A modern name given to a chain of Australian theme pubs by owners Regent Inns. The term walkabout derives from the belief that Aboriginal Australians head off alone into the outback for a prolonged period as a rite of passage at the age of thirteen.
The Warrior Arms¹
St John’s Road, St Mary’s Street and Cumberland Road
Named in honour of the Royal Navy’s first iron-clad warship, HMS Warrior, built in Deptford in 1860 and now preserved at Portsmouth’s Historic Dockyard.
The Watchmakers Arms¹
A number of clock and watchmakers could be found in the Lake Road area of the city, close to where this pub once stood.
The Waterloo Inn³
Commercial Road (later Guildhall Walk)
Named in honour of those who fought under the Duke of Wellington at the decisive Battle of Waterloo of 1815.
The Waterman’s Arms¹
Named after the many hundreds of men who once earned their living working on or with boats in Portsmouth Harbour.
The Wave Maiden
The wave maidens are the nine daughters of Ægir, a sea giant, god of the ocean and king of the sea creatures in Norse mythology.
The Waverley Arms³
Located close to Waverley Road, named after the 1814 historical novel by Sir Walter Scott.
High Street, Hyde Park Road and Russell Street
Named in honour of Arthur Wellesley, 1st Duke of Wellington (1769-1852), victor at the Battle of Waterloo in 1815 and twice Prime Minister of Britain. The pub’s sign pictures the Duke’s boot, hat and telescope.
The Welsh Harp¹
Often a name used to indicate to the public that the licensee has a connection to Wales. This may have been welcome to Welsh sailors based in Portsmouth.
The name reputedly derives from a story relating to a former garrison commader of Southsea Castle, who was known to be a heavy drinker and would be transported home each night in a wheelbarrow. A wooden barrow once stood above the parapet at first floor level.
The Wheelwrights Arms¹
The Worshipful Company of Wheelwrights is one of the Livery Companies of the City of London, dating from 1670. Wheelwrights would have been numerous in Portsmouth and all parts of the country in bygone years, when horse-drawn travel was the norm.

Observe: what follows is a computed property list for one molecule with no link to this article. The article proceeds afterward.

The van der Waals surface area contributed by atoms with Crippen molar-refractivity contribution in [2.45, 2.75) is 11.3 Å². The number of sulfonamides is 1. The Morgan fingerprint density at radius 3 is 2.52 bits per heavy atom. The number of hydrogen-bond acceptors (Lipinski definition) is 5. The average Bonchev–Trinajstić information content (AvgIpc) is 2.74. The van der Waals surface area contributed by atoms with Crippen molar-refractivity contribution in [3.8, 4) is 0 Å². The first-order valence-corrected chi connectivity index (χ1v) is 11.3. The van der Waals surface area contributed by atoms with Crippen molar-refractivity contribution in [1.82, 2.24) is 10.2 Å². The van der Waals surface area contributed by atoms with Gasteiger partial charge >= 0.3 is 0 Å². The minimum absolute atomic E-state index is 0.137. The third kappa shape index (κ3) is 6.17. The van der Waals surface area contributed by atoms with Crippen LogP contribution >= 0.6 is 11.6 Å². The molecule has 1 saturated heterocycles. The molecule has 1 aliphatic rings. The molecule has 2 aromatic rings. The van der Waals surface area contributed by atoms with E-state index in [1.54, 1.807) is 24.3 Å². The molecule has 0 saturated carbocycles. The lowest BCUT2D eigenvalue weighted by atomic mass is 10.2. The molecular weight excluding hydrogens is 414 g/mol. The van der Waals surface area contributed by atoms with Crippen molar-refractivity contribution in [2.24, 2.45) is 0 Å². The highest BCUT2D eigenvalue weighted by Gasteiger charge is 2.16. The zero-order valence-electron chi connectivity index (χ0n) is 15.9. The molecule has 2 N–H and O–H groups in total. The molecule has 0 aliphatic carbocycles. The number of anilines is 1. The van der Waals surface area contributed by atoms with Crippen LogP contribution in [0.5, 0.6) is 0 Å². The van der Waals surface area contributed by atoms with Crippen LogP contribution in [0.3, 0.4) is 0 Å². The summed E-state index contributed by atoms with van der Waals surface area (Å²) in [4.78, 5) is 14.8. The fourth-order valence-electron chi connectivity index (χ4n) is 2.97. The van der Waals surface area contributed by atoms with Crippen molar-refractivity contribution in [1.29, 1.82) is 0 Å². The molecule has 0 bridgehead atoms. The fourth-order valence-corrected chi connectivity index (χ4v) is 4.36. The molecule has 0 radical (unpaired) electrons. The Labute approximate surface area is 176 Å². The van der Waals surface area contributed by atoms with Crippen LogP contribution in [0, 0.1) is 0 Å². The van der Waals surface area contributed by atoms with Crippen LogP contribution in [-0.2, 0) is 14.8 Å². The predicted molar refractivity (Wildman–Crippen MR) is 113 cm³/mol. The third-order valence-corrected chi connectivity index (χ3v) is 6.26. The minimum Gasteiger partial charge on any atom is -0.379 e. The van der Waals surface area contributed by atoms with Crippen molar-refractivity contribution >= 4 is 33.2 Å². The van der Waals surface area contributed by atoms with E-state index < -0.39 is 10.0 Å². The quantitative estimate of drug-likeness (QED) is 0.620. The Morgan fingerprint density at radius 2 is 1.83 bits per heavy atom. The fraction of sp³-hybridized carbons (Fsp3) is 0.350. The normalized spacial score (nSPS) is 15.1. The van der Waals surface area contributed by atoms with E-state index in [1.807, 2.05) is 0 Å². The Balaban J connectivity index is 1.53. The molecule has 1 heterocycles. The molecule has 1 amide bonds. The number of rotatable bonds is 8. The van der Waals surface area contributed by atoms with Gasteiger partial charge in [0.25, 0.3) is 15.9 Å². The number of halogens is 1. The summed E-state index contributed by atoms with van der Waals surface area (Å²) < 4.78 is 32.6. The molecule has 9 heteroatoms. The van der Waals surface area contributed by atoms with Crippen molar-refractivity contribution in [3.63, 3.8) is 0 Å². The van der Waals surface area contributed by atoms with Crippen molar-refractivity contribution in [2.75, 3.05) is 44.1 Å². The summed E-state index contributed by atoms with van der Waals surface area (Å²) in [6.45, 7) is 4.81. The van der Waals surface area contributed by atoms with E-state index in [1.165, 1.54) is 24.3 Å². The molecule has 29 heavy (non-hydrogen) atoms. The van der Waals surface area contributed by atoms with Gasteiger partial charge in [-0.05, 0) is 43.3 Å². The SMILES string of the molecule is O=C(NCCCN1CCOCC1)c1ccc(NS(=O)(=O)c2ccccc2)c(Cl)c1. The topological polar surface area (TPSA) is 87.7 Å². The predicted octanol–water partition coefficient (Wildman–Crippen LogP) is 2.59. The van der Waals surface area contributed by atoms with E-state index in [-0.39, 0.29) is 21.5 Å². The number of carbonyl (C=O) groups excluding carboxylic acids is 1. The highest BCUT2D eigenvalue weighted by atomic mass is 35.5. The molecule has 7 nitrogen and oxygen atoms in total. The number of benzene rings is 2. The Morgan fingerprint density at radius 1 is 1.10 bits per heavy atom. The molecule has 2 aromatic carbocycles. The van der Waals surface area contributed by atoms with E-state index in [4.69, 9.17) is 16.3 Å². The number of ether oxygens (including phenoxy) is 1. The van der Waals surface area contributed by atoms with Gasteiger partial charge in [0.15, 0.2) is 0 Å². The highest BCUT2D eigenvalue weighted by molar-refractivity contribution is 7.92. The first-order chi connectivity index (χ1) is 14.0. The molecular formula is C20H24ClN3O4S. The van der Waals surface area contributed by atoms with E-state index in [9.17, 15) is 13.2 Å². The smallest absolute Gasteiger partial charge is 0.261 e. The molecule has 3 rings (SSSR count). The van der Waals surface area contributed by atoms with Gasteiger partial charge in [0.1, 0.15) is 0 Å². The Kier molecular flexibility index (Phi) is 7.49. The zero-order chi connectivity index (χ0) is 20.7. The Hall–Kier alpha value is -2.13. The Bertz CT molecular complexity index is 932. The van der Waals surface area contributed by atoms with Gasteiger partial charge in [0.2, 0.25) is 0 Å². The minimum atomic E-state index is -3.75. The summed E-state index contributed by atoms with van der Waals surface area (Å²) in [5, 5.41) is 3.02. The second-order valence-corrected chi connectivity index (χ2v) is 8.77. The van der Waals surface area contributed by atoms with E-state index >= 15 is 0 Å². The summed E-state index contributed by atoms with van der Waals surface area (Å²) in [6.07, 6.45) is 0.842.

When Shall We Three Meet Again¹
The opening line of William Shakespeare’s Macbeth, referring to the three witches in the play.
The White Bear¹
Cottage View and Queen Street
A probable reference to the White Bear, the galleon built in 1563 which formed part of the squadron of ships that attacked Cadiz in 1587, under the command of Vice Admiral Sir Francis Drake.
The White Ensign¹
The white ensign is the flag of the Royal Navy – flown on all vessels and at shore bases. It is also flown by the Royal Yacht Squadron and Trinity House ships when escorting the reigning monarch.
The White Gate¹
Located close to the Main Gate of the naval dockyard, with its distinctive white Portland stone pillars.
The White Hart
Kingston Cross³ and other locations¹
A vey common pub name – the heraldic symbol of King Richard II. The name has since become a generic term for a tavern and the familiar inn sign was a valuable indicator to the many illiterate folk of bygone years.
The White Horse
Southsea Terrace and other locations¹
The white horse features prominently in the arms of several guilds and was also adopted as a symbol by the Kings of Wessex.
The White House
Ernest Road³ and Eastney Road¹
Of uncertain origin. Possibly a reference to the White House, the official residence of the president of the United States of America. The Eastney Road pub once displayed an inn sign with curious imagery, depicting a gent in distinctive, but unidentified attire, stood in front of a gated white building with the emblem of a red glove prominent on the façade (see Lost Pubs – W).
The White Lion¹
Most likely named in honour of King Edward IV (1442-1483), who’s heraldic arms depict a white lion, as do that of the Earls of March and the Duke of Norfolk.
The White Swan
Guildhall Walk² and numerous other locations¹
As with the Swan. These birds have appeared on many royal coats of arms over the centuries and are closely associated with royalty to this day.
Who’d A Thought It¹
This name crops up in many places and traditionally refers to the unexpected granting of a liquor licence to the original landlord. In rural areas, it may also derive from the surprise of travellers happening upon an unexpected tavern.
The Wig & Pen³
Originally the Balmoral. This pub was renamed in recognition of the abundance of solicitors’ practices on nearby Hampshire Terrace and Landport Terrace.
The William the Conqueror¹
William I, Duke of Normandy (c.1028-1087), best known as William the Conqueror (AKA William the Bastard), first Norman king of England.
The Wiltshire Lamb²
The Wiltshire Horn is a breed of domestic sheep originally from Wiltshire and raised for meat.
The Winchester Arms
The pub and the street on which it stands take their name from Winchester College – the prestigious school located in the County Town of Hampshire – ancient capital of Wessex.
The Windmill & Sawyer¹
Most likely a reference to a wind-driven sawmill (and it’s operative) used for the milling of timbers needed for the construction of shipping in the naval dockyard, located across the road from where the pub once stood.
The Wingfield Arms¹
Named in honour of Edward Wingfield, 2nd Viscount Powerscourt (1729-1764), Irish politician and member of parliament for Whitchurch, Hampshire.
The Wolfe’s Head¹
Named after Major General James Wolfe (1727-1759), British officer, known chiefly for his victory over the French at the Battle of the Plains of Abraham, Canada in 1759.
The Wycombe Arms¹
In honour of William Wickham (AKA Wykeham) (1539-95), Bishop of Winchester.